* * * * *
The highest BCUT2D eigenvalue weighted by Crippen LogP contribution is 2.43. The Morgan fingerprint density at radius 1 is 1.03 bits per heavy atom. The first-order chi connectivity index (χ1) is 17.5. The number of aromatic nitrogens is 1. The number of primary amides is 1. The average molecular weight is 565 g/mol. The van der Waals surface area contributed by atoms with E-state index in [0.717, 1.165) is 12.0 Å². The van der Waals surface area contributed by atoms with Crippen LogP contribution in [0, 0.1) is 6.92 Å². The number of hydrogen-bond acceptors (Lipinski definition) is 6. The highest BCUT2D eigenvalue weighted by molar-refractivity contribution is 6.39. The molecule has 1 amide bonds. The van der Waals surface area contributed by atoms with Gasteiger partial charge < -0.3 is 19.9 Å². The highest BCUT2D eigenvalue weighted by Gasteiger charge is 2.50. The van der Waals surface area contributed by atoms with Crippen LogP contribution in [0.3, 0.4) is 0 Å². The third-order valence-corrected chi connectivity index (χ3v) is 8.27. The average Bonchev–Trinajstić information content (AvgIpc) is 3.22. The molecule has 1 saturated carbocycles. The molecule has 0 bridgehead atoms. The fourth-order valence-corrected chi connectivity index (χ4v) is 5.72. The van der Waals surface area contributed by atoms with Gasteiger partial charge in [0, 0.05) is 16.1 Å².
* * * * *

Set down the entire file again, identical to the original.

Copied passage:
The highest BCUT2D eigenvalue weighted by Crippen LogP contribution is 2.43. The Morgan fingerprint density at radius 1 is 1.03 bits per heavy atom. The first-order chi connectivity index (χ1) is 17.5. The number of aromatic nitrogens is 1. The number of primary amides is 1. The average molecular weight is 565 g/mol. The van der Waals surface area contributed by atoms with E-state index in [0.717, 1.165) is 12.0 Å². The van der Waals surface area contributed by atoms with Crippen LogP contribution in [0, 0.1) is 6.92 Å². The number of hydrogen-bond acceptors (Lipinski definition) is 6. The highest BCUT2D eigenvalue weighted by molar-refractivity contribution is 6.39. The molecule has 1 amide bonds. The van der Waals surface area contributed by atoms with Gasteiger partial charge < -0.3 is 19.9 Å². The highest BCUT2D eigenvalue weighted by Gasteiger charge is 2.50. The van der Waals surface area contributed by atoms with Crippen LogP contribution in [0.3, 0.4) is 0 Å². The third-order valence-corrected chi connectivity index (χ3v) is 8.27. The average Bonchev–Trinajstić information content (AvgIpc) is 3.22. The molecule has 1 saturated carbocycles. The molecule has 0 bridgehead atoms. The fourth-order valence-corrected chi connectivity index (χ4v) is 5.72. The van der Waals surface area contributed by atoms with Gasteiger partial charge in [0, 0.05) is 16.1 Å².